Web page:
Victoria Noe

Award-winning Author, Speaker, Activist

Watching Your Best Friend Die
I wasn’t going to write about Hadiya Pendleton.
I live in Chicago and frankly, there are too damn many Hadiya Pendletons: young people murdered for no other reason than being in the wrong place at the wrong time.
Sunday’s Chicago Tribune carried a front page article about Hadiya’s closest girlfriends. They’re typical kids, teenagers, whose lives will never be the same: both for their close friendships with Hadiya and the horrible death they witnessed.
The shots detonate like firecrackers – boom boom boom boom boom – and the friends, a dozen of them altogether, run.
The girl named Danetria does not run well. She is out of breath, struggling to keep up, when, ahead of her, she sees one of her friends fall, and she thinks about how slowly her friend collapsed, and how gracefully, and how strange this all is, like a dream.
The girl named Kyra is still running. From behind her she hears someone shout "Hadiya’s been shot!”
The causes of the violence plaguing Chicago are many and complex: easy availability of guns from Indiana, poverty, high unemployment, drugs, gangs, lack of parental support, under-performing schools, blah, blah, blah. They’re all connected. But Hadiya’s murder is proof that even when parents do everything right, they can’t protect their children from the world around them.
In the Tribune’s examination of the effects of Hadiya’s death on her friends, one paragraph stood out for me. It was the initial police statement, made a few hours after the shooting:
“Preliminary information indicates that most of the members of the group were gang members. None of the group stuck around and rendered aid or waited for the police. By all indications the female victim was an unintended target.”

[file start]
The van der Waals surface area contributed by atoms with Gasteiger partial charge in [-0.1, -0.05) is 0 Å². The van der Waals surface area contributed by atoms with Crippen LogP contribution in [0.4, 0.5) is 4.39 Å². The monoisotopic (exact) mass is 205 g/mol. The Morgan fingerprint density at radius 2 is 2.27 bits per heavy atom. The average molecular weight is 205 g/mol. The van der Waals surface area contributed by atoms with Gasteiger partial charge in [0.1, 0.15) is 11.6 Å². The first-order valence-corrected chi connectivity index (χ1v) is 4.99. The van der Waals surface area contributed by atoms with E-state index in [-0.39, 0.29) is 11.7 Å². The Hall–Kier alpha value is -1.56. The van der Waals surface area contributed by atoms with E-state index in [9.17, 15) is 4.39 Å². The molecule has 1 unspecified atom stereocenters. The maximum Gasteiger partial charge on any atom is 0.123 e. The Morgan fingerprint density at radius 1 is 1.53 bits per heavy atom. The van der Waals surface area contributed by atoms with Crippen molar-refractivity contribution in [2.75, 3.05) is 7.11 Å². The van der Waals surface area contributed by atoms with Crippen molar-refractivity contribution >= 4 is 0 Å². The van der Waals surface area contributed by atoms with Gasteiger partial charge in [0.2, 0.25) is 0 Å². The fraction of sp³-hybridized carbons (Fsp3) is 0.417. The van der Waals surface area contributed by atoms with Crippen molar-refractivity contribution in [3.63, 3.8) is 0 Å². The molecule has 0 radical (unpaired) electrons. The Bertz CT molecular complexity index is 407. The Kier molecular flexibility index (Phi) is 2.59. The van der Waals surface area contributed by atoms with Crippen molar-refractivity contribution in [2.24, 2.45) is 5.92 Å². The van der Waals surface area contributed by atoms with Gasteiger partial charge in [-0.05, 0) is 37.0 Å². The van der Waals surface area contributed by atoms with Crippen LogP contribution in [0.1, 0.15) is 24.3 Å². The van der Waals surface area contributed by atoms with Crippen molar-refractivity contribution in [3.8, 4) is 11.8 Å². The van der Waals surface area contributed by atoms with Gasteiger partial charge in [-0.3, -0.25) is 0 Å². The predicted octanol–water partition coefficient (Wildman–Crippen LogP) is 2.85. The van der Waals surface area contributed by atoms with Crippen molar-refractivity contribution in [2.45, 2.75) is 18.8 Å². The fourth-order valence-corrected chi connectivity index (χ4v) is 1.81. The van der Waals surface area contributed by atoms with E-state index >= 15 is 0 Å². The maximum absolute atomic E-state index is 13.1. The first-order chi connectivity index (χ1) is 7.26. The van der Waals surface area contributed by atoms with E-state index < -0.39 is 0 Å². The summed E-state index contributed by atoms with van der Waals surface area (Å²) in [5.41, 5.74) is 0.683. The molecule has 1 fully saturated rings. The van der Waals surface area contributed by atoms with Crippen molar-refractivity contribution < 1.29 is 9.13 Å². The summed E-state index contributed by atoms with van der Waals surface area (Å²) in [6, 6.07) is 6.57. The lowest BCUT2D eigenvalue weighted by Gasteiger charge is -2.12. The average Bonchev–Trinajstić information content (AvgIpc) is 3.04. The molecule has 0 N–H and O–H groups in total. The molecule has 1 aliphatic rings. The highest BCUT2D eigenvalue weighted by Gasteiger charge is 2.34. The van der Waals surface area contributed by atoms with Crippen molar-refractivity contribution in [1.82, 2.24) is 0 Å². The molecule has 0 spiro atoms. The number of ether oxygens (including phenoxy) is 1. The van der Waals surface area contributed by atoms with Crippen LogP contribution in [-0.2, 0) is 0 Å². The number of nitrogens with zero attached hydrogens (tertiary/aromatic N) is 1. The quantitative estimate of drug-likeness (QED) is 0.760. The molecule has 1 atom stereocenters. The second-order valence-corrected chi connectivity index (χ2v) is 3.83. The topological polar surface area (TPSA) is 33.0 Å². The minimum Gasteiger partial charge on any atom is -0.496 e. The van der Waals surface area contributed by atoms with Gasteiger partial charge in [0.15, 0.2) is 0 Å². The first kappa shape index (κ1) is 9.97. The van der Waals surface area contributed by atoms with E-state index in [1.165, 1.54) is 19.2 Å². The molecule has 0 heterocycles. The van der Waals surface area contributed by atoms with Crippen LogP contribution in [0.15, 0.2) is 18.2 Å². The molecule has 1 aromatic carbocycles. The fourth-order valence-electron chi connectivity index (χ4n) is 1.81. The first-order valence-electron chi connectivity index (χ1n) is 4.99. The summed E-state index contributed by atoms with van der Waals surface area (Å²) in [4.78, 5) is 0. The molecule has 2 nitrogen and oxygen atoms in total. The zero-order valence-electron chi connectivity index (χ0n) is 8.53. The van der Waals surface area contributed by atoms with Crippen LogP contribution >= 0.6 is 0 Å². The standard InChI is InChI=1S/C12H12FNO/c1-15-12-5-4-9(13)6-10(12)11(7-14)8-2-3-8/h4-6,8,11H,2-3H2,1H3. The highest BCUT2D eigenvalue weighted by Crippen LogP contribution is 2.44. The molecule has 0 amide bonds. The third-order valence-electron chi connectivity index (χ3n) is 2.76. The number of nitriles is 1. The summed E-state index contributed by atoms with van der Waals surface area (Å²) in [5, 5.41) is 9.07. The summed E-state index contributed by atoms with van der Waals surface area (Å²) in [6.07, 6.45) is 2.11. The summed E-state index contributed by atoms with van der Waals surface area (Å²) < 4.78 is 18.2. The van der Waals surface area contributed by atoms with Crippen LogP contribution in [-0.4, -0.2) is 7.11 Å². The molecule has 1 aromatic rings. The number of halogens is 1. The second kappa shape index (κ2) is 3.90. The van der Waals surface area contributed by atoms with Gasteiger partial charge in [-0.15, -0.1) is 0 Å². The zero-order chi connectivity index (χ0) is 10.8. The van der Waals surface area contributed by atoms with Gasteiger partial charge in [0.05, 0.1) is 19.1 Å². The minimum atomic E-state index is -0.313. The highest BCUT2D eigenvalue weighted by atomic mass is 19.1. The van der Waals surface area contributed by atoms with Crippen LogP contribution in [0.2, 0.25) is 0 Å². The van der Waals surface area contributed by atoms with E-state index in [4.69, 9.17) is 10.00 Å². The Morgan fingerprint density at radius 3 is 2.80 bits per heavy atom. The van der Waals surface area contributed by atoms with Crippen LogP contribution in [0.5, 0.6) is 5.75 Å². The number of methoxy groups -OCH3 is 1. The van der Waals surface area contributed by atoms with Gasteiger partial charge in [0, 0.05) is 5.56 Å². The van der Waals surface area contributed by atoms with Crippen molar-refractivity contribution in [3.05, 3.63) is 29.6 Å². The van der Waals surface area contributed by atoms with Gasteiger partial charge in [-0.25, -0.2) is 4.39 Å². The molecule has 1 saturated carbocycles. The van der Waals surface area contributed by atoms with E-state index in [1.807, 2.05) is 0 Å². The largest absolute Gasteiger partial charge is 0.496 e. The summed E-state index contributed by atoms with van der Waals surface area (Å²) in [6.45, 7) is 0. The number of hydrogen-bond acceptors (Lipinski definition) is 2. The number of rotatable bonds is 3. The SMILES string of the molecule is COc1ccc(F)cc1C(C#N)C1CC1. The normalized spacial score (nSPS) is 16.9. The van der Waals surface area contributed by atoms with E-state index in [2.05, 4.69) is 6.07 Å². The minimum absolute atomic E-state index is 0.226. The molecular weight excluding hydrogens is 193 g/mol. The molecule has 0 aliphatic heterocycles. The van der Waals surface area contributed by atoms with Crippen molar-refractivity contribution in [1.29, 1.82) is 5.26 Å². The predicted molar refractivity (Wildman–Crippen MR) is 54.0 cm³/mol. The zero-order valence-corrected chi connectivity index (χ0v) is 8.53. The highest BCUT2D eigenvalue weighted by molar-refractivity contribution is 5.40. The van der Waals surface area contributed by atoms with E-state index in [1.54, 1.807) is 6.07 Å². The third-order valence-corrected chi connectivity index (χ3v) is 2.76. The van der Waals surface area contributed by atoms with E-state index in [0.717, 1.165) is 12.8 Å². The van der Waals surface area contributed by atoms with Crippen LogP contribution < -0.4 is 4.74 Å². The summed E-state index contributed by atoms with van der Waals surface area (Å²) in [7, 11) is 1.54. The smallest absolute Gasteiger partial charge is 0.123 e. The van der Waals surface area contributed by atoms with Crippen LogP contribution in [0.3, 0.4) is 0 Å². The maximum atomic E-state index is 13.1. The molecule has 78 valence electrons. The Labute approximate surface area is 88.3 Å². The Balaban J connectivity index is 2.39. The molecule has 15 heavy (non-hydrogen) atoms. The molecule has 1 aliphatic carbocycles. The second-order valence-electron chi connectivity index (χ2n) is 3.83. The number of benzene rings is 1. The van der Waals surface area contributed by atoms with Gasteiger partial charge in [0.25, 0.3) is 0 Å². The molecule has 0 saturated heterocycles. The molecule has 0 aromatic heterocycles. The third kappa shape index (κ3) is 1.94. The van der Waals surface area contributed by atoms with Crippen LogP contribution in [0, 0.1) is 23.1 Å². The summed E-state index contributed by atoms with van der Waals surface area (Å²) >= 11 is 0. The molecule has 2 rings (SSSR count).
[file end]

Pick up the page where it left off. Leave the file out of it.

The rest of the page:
Only the last sentence was true.
The police officer making the statement didn’t know that Klyn squeezed Hadiya’s hand or Danetria held her head in her lap until the police and ambulance arrived; didn’t know that Kyra had run to borrow a cellphone to call 911. Now we know, but the damage is done.
No one – at 15 – should watch their best friend die.
No one – at 15 – should feel guilty for not being able to save their friend’s life.
No one – at 15 – should struggle just to get through the day, consumed with “what if’s”.
No one – at 15 – should have nightmares about seeing their best friend lying in a casket.
No one – at 15 – should avoid going to the park, because that’s where their best friend was murdered.
No one – at 15 – should wish they’d had the chance to say “I’m sorry.”
But they do.
Today is – by my calculations – the 14thTuesday since Hadiya was gunned down. The perpetrators are in jail. Her friends are trying to move on, knowing only one thing for sure: their lives will be forever changed because of Hadiya. Life goes on, whether you want it to or not.
I encourage you to read the story below. Whatever your beliefs are on violence, guns, gangs or teenagers, I guarantee this will give you something to think about.
As it should.